11. KEEP YOUR EYES ON THE PRIZE Maybe the most powerful aspect of the Civil Rights movement was just how much violence and bloodshed that activists endured in their non-violent pursuit of justice. Marchers were beat with night sticks, hosed down with fire hoses, attacked by police dogs, and more. As they stood tall in the face of hate and bigotry, they recognized any day could be their last. The leaders of the movement had it even worse – their homes bombed, their churches burned, and their lives threatened.
Medgar Evers was one of those leaders of the movement. He was a sergeant during World War II, fighting in the Europe against Nazi Germany. When he came home, he went to Alcorn State and got a bachelor’s degree. He applied to law school at the University of Mississippi, but was rejected because of his race. That is one reason why he was so adamant that a few years later, James Meredith gain admission. Medgar was a strong believer in civil rights, and was instrumental in making sure that at least an investigation and trial took place regarding the death of Emmett Till. Living in Mississippi, and being an outspoken advocate for equal rights made him and his family targets of white extremists. His family survived having a Molotov cocktail lobbed into their home, but, in 1963, Medgar was not so fortunate. He was murdered by Byron De La Beckwith, a member of the White Citizens Council. But justice had to wait 30 years. Yes, finally, in 1993, a jury convicted De La Beckwith of Medgar Evers’ murder.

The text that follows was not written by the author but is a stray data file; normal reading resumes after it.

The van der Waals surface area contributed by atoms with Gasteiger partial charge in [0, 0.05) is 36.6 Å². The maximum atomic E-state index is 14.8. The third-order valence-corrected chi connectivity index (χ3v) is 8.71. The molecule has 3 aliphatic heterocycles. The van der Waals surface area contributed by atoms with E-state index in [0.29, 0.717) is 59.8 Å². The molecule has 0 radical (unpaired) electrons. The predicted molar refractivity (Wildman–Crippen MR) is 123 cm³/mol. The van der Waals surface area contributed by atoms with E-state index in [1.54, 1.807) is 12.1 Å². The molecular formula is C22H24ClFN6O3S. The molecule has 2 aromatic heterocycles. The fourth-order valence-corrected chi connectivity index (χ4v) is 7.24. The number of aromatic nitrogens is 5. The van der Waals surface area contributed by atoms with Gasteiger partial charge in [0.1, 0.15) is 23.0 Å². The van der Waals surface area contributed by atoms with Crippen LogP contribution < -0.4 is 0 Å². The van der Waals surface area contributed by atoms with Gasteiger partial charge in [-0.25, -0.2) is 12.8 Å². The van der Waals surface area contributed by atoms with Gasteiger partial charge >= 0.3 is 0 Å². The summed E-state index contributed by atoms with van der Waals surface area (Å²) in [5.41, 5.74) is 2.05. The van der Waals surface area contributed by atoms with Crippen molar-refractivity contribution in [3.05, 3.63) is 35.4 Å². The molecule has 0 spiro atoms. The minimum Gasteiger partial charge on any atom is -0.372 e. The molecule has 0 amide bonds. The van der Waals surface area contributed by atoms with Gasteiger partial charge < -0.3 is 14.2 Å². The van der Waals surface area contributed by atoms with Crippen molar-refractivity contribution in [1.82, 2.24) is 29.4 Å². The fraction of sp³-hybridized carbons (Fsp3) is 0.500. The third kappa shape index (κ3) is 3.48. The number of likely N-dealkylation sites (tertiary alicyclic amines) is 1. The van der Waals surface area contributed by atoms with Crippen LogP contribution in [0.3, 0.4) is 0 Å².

For civil rights activists, the possibility of death was very real, and it was made even more tangible after the murder of Medgar Evers. Often, before rallies, marches, or sit-ins, protesters would sing “This May Be The Last Time,” another old spiritual that was dusted off and repurposed for the movement. It reminded them of the seriousness of what they were about to undertake, and rededicated them to their mission.